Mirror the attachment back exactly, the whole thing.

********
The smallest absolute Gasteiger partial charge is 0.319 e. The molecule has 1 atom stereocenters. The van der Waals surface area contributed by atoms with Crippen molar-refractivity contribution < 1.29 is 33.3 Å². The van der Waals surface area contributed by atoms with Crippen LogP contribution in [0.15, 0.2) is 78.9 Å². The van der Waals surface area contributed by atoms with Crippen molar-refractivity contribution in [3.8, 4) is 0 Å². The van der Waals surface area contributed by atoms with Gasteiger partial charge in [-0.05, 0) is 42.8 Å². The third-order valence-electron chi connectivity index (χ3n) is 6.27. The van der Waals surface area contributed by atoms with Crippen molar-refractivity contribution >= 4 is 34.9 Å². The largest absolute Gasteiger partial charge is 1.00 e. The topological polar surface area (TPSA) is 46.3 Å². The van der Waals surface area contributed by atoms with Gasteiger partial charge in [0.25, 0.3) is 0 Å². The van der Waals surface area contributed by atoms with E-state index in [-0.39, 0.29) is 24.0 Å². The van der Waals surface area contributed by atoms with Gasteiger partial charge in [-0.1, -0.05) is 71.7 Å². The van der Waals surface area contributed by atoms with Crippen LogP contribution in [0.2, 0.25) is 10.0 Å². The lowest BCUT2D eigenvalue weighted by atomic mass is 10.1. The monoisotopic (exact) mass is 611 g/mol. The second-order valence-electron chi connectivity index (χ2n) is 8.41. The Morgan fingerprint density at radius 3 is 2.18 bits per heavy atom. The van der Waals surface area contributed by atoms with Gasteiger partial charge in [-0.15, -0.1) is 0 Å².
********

The smallest absolute Gasteiger partial charge is 0.319 e. The molecule has 1 atom stereocenters. The van der Waals surface area contributed by atoms with Crippen molar-refractivity contribution < 1.29 is 33.3 Å². The van der Waals surface area contributed by atoms with Crippen LogP contribution in [0.15, 0.2) is 78.9 Å². The van der Waals surface area contributed by atoms with Crippen molar-refractivity contribution in [3.8, 4) is 0 Å². The van der Waals surface area contributed by atoms with Gasteiger partial charge in [-0.05, 0) is 42.8 Å². The third-order valence-electron chi connectivity index (χ3n) is 6.27. The van der Waals surface area contributed by atoms with Crippen molar-refractivity contribution >= 4 is 34.9 Å². The largest absolute Gasteiger partial charge is 1.00 e. The topological polar surface area (TPSA) is 46.3 Å². The van der Waals surface area contributed by atoms with Gasteiger partial charge in [0.25, 0.3) is 0 Å². The van der Waals surface area contributed by atoms with E-state index in [-0.39, 0.29) is 24.0 Å². The van der Waals surface area contributed by atoms with Gasteiger partial charge in [-0.1, -0.05) is 71.7 Å². The van der Waals surface area contributed by atoms with Crippen LogP contribution in [0.2, 0.25) is 10.0 Å². The lowest BCUT2D eigenvalue weighted by atomic mass is 10.1. The monoisotopic (exact) mass is 611 g/mol. The second-order valence-electron chi connectivity index (χ2n) is 8.41. The Morgan fingerprint density at radius 3 is 2.18 bits per heavy atom. The van der Waals surface area contributed by atoms with Gasteiger partial charge in [-0.15, -0.1) is 0 Å².